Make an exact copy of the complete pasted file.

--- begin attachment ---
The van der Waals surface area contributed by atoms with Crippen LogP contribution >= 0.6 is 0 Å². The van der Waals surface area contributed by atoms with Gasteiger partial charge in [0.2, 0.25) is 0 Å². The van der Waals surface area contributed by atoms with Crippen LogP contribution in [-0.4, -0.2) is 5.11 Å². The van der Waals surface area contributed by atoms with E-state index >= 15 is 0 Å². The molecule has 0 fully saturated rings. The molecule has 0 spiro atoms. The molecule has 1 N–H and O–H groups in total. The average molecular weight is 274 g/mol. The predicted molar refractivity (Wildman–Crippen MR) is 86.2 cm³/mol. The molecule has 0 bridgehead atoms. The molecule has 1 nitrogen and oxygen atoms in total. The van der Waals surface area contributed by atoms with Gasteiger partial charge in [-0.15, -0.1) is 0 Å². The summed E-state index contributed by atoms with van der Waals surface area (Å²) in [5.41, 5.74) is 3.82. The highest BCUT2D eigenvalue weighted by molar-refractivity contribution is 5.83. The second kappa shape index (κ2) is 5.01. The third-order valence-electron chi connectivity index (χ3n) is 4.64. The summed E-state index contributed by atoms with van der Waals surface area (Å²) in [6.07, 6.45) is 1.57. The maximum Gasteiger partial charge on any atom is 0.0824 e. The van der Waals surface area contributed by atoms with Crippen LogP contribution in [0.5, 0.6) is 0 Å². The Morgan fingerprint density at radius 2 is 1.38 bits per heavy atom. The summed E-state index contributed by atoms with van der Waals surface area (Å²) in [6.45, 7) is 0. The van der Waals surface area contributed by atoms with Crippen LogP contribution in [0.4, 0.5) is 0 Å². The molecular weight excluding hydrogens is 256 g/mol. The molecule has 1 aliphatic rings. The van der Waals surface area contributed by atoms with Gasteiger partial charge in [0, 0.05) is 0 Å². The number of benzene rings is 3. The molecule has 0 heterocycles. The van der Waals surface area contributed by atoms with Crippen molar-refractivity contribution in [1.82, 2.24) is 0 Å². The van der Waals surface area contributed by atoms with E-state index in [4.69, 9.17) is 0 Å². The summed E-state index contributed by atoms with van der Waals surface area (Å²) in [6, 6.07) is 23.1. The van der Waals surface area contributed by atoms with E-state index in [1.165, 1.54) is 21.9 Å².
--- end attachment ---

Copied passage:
The van der Waals surface area contributed by atoms with Crippen LogP contribution >= 0.6 is 0 Å². The van der Waals surface area contributed by atoms with Gasteiger partial charge in [0.2, 0.25) is 0 Å². The van der Waals surface area contributed by atoms with Crippen LogP contribution in [-0.4, -0.2) is 5.11 Å². The van der Waals surface area contributed by atoms with E-state index >= 15 is 0 Å². The molecule has 0 fully saturated rings. The molecule has 0 spiro atoms. The molecule has 1 N–H and O–H groups in total. The average molecular weight is 274 g/mol. The predicted molar refractivity (Wildman–Crippen MR) is 86.2 cm³/mol. The molecule has 0 bridgehead atoms. The molecule has 1 nitrogen and oxygen atoms in total. The van der Waals surface area contributed by atoms with Gasteiger partial charge in [-0.15, -0.1) is 0 Å². The summed E-state index contributed by atoms with van der Waals surface area (Å²) in [5.41, 5.74) is 3.82. The highest BCUT2D eigenvalue weighted by molar-refractivity contribution is 5.83. The second kappa shape index (κ2) is 5.01. The third-order valence-electron chi connectivity index (χ3n) is 4.64. The summed E-state index contributed by atoms with van der Waals surface area (Å²) in [6.07, 6.45) is 1.57. The maximum Gasteiger partial charge on any atom is 0.0824 e. The van der Waals surface area contributed by atoms with Crippen LogP contribution in [0.5, 0.6) is 0 Å². The Morgan fingerprint density at radius 2 is 1.38 bits per heavy atom. The summed E-state index contributed by atoms with van der Waals surface area (Å²) in [6.45, 7) is 0. The van der Waals surface area contributed by atoms with Crippen LogP contribution in [0.4, 0.5) is 0 Å². The molecular weight excluding hydrogens is 256 g/mol. The molecule has 1 aliphatic rings. The van der Waals surface area contributed by atoms with Gasteiger partial charge in [0, 0.05) is 0 Å². The number of benzene rings is 3. The molecule has 0 heterocycles. The van der Waals surface area contributed by atoms with Crippen molar-refractivity contribution in [1.82, 2.24) is 0 Å². The van der Waals surface area contributed by atoms with E-state index in [4.69, 9.17) is 0 Å². The summed E-state index contributed by atoms with van der Waals surface area (Å²) in [6, 6.07) is 23.1. The van der Waals surface area contributed by atoms with E-state index in [1.165, 1.54) is 21.9 Å².